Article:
Pieced together from several news sources (Sky News, BBC, Independent), the story goes like this:

A multi-national oil firm called Trafigura dumped 500 tons of toxic waste on the Ivory Coast of Abidjan, West Africa. Official estimates said 15 people died and tens of thousands of people fell ill as a result. Trafigura deny any deaths took place, but offered £950 to each of the 31,000 people afffected, as well as around £100million to the Ivorian Government towards the clean-up.

The Guardian newspaper plans to report this, but Trafigura's lawyers, Carter-Ruck, issued a 'super-injunction' to prevent from being made public. A super-injunction is basically the stuffing a big, smelly sock into the mouth of the media. It's obtained at the High Court, and it means that not only is everyone gagged, they're not even allowed to say they've been gagged about anything. They're not even allowed to report that an MP has tabled a question about it. This was effective on anyone investigating Trafigura.

Irishtimes.com said on Wednesday:

The legal challenge by lawyers Carter-Ruck caused alarm as it threatened the freedom enjoyed by journalists and writers since the Bill of Rights was passed in 1688 to report on anything put before the Houses of Parliament.

And a quote from the Independent:
In a perfect world, from a lawyer's point of view, that should have been enough. It meant that any media outlet that had shown an interest in Trafigura was silenced, while the rest were not told that anyone had been gagged. It all fell apart because the idea that commercial interests can get gagging orders that apply even to what is said in Parliament runs counter to the 1688 Bill of Rights, which protects all parliamentary proceedings from libel lawyers. The fact that Carter-Ruck had apparently silenced the House of Commons to protect a client's reputation was so unusual that even The Wall Street Journal thought it worth reporting.
Carter-Ruck's other problem was that all questions by MPs are published on Parliament's website. Once it was known that they had a gagging order that covered an MP's question, all anyone needed to do find out more was go to www.parliament.uk and enter "Carter-Ruck" in the search engine. Those who did were immediately directed to a question from the Labour MP Paul Farrelly, a member of the Commons Culture and Media Committee, to the Justice Secretary, Jack Straw. It asked "what assessment he has made of the effectiveness of legislation to protect (a) whistleblowers and (b) press freedom following the injunctions obtained in the High Court by... Trafigura and Carter-Ruck solicitors on 11 September 2009 on the publication of the Minton report on the alleged dumping of toxic waste in the Ivory Coast, commissioned by Trafigura.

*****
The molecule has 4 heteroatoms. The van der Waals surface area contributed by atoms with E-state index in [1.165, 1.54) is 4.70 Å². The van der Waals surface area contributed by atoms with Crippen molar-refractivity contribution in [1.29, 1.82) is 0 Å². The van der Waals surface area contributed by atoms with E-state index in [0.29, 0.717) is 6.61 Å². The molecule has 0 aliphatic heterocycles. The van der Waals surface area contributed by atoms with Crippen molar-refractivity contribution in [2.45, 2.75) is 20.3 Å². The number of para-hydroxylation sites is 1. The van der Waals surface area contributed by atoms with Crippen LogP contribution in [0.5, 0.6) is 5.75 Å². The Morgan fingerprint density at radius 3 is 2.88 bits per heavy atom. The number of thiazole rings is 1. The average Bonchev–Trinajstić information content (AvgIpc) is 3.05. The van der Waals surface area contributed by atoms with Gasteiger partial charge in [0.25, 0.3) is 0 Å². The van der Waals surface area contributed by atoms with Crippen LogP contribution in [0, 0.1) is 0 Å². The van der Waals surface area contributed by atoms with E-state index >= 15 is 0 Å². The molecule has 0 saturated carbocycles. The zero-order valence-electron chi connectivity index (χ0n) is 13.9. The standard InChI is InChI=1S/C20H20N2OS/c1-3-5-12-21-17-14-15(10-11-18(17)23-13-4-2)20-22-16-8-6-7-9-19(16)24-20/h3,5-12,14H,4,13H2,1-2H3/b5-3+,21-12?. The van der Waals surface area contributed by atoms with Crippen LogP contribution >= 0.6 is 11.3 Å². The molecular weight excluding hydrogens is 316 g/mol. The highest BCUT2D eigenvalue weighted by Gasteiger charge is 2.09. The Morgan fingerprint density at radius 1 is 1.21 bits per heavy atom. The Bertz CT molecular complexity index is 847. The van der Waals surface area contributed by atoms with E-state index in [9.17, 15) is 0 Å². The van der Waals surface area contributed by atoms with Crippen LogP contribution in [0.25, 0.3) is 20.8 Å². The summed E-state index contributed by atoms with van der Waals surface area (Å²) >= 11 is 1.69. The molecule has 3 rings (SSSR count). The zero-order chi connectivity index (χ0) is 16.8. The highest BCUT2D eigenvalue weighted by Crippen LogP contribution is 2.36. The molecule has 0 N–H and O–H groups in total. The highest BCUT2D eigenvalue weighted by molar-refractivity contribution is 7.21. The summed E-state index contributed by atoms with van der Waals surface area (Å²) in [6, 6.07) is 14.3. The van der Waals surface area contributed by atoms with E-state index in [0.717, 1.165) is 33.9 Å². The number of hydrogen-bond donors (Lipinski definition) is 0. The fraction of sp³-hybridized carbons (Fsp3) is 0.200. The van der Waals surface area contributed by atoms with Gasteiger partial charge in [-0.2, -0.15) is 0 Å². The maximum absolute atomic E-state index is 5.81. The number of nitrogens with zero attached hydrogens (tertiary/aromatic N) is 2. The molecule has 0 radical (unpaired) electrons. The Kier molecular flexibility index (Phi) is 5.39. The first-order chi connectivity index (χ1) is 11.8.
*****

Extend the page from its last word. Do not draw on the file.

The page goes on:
Brilliant. But it gets better. During this week, all of this tumbled into Twitter and word spread fast. Copies of the secret report found their way onto the internet, and Mr Farrelly (the MP who asked the question), understandably displeased that his question was gagged, stood up in Parliament and asked John Bercow, the Speaker "to consider whether Carter-Ruck's behaviour constitutes potential contempt of Parliament".

Yesterday afternoon, before the court hearing to have the injunction terms altered began, Carter-Ruck turned tail, saying they never intended to gag Parliament. So the ban was lifted...

More information can be had here about why they dumped the slops, including a chain of emails which makes for pretty creepy reading.

One issue which bothers me is: How did Trafigura get such a tight injuction? Why did the high-courts agree to prevent this from being exposed? How was is deemed to be in the public interest?
It is rather thought provoking, and should be looked at more closely. It is through sheer people-power that this has been made public and is a score for investigative journalism, but it concerns me that a deliberate environmental disaster which kills people can be kept secret at all. What else is being kept from us? And how many of us are going to find ourselves in possession on information of such gravity in the future, only to be forced to keep quiet about it? What would you do?